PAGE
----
Bill to ensure communities focus on prevention, treatment, and recovery moves to the Kentucky state Senate

The full House passed a bill Tuesday that would positively impact Kentucky communities by ensuring individuals get the help they need when struggling with substance use disorder.

House Bill 7, sponsored by Rep. Adam Bowling, establishes a framework for communities to become “Recovery Ready,” bringing much needed consistency to local substance use prevention, treatment and recovery efforts.

The bill seeks to ensure individuals have access to the services they need by establishing an advisory council housed under the Kentucky Office of Drug Control Policy with 19 members from different areas including business, recovery, education, local government, health care and others that will determine appropriate and meaningful “Recovery Ready” standards for the Commonwealth’s communities. A floor amendment adds two additional members with appointees from the Speaker of the House and Senate President.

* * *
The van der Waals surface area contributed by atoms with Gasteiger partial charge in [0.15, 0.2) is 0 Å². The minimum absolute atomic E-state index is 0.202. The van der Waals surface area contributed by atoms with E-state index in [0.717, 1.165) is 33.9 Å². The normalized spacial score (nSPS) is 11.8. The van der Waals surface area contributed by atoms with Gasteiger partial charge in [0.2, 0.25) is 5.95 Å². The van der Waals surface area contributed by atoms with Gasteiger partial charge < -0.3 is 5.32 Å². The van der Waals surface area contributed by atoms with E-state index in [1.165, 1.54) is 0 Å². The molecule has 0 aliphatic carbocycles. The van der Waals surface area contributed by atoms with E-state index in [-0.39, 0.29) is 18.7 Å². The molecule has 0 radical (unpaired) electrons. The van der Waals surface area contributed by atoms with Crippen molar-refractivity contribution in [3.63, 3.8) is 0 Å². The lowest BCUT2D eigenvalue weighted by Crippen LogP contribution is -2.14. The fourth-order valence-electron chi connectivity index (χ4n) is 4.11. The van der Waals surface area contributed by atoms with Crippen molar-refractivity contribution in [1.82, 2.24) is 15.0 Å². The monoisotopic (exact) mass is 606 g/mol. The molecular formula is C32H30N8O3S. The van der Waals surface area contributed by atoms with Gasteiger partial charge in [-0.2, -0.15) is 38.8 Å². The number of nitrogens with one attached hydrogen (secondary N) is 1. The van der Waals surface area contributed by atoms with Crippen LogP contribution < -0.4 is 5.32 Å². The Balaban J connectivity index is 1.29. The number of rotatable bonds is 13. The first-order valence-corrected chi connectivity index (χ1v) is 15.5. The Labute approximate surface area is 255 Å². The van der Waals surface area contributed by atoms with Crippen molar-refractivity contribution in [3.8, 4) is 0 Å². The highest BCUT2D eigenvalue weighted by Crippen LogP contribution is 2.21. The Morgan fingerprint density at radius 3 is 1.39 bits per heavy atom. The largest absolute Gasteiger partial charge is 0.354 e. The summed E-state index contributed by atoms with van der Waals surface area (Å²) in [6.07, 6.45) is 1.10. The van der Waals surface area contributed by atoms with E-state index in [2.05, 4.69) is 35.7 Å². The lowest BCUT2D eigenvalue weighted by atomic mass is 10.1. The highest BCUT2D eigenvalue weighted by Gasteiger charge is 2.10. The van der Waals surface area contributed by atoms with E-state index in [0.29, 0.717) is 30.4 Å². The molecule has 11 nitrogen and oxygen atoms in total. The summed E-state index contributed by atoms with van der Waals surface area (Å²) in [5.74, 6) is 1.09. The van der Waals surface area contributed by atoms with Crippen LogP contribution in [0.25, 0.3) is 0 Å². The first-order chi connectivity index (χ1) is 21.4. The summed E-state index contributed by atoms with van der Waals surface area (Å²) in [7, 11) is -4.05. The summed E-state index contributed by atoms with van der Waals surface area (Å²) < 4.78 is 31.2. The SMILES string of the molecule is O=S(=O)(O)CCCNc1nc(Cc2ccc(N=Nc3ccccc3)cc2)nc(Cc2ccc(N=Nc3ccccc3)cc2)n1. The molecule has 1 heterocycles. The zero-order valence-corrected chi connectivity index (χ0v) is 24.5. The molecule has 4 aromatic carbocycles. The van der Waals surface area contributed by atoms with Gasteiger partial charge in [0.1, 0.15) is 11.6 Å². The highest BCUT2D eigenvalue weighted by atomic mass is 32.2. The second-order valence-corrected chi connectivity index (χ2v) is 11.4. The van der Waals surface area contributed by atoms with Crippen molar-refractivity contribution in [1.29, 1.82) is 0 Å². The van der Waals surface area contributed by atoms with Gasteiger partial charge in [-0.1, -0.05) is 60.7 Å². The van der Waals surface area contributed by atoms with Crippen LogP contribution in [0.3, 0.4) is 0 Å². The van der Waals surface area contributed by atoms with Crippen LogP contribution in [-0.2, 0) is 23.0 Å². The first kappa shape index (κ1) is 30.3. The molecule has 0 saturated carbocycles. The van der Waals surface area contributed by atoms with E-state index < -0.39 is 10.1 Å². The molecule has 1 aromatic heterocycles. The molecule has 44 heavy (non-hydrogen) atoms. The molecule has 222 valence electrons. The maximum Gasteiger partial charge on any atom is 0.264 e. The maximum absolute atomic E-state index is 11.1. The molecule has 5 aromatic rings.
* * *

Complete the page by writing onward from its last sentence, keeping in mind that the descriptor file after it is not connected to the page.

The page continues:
Bowling said the state failing to address the issue and help those with substance use disorder is decimating the state’s workforce, leading to economic issues, hurting families, and causing trouble in the business community. House Bill 7 passed through the House 95-1 and now moves to the Senate for consideration in committee.

Kentucky Comeback, a coalition of grassroots advocates working to transform the state’s approach to addiction and criminal justice reform, released the following statement today following passage of the bill:

“We commend our legislators in the House for passing House Bill 7 and thank Rep. Bowling for his leadership in securing broad, bipartisan support for the legislation. Kentuckians in all 120 counties should be able to access the comprehensive treatment and recovery services they need to lead healthy, productive lives, and this is an important step in the right direction. With substance use on the rise amid the COVID-19 pandemic, we urge the Senate to act swiftly in bringing this bill to passage,” Kentucky Chamber President and CEO Ashli Watts said on behalf of the Kentucky Comeback coalition.

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Jacqueline Pitts
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